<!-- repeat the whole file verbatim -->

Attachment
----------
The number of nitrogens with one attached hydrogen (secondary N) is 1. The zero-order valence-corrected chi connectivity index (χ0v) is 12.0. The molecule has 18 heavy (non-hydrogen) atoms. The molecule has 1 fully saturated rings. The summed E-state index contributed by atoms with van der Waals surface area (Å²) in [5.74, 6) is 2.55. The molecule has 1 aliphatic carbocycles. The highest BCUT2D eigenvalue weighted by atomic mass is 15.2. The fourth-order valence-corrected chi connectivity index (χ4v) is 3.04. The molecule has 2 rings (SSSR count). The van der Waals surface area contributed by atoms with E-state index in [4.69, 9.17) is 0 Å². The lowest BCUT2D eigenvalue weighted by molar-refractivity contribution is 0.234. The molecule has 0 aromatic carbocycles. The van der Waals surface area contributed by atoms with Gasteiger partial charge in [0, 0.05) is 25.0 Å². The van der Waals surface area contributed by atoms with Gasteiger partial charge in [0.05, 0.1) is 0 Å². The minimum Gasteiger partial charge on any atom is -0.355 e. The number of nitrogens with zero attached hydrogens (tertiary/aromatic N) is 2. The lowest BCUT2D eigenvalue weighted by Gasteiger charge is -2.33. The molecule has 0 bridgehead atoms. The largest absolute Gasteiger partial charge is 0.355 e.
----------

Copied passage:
The number of nitrogens with one attached hydrogen (secondary N) is 1. The zero-order valence-corrected chi connectivity index (χ0v) is 12.0. The molecule has 18 heavy (non-hydrogen) atoms. The molecule has 1 fully saturated rings. The summed E-state index contributed by atoms with van der Waals surface area (Å²) in [5.74, 6) is 2.55. The molecule has 1 aliphatic carbocycles. The highest BCUT2D eigenvalue weighted by atomic mass is 15.2. The fourth-order valence-corrected chi connectivity index (χ4v) is 3.04. The molecule has 2 rings (SSSR count). The van der Waals surface area contributed by atoms with E-state index in [4.69, 9.17) is 0 Å². The lowest BCUT2D eigenvalue weighted by molar-refractivity contribution is 0.234. The molecule has 0 aromatic carbocycles. The van der Waals surface area contributed by atoms with Gasteiger partial charge in [0, 0.05) is 25.0 Å². The van der Waals surface area contributed by atoms with Gasteiger partial charge in [0.05, 0.1) is 0 Å². The minimum Gasteiger partial charge on any atom is -0.355 e. The number of nitrogens with zero attached hydrogens (tertiary/aromatic N) is 2. The lowest BCUT2D eigenvalue weighted by Gasteiger charge is -2.33. The molecule has 0 bridgehead atoms. The largest absolute Gasteiger partial charge is 0.355 e.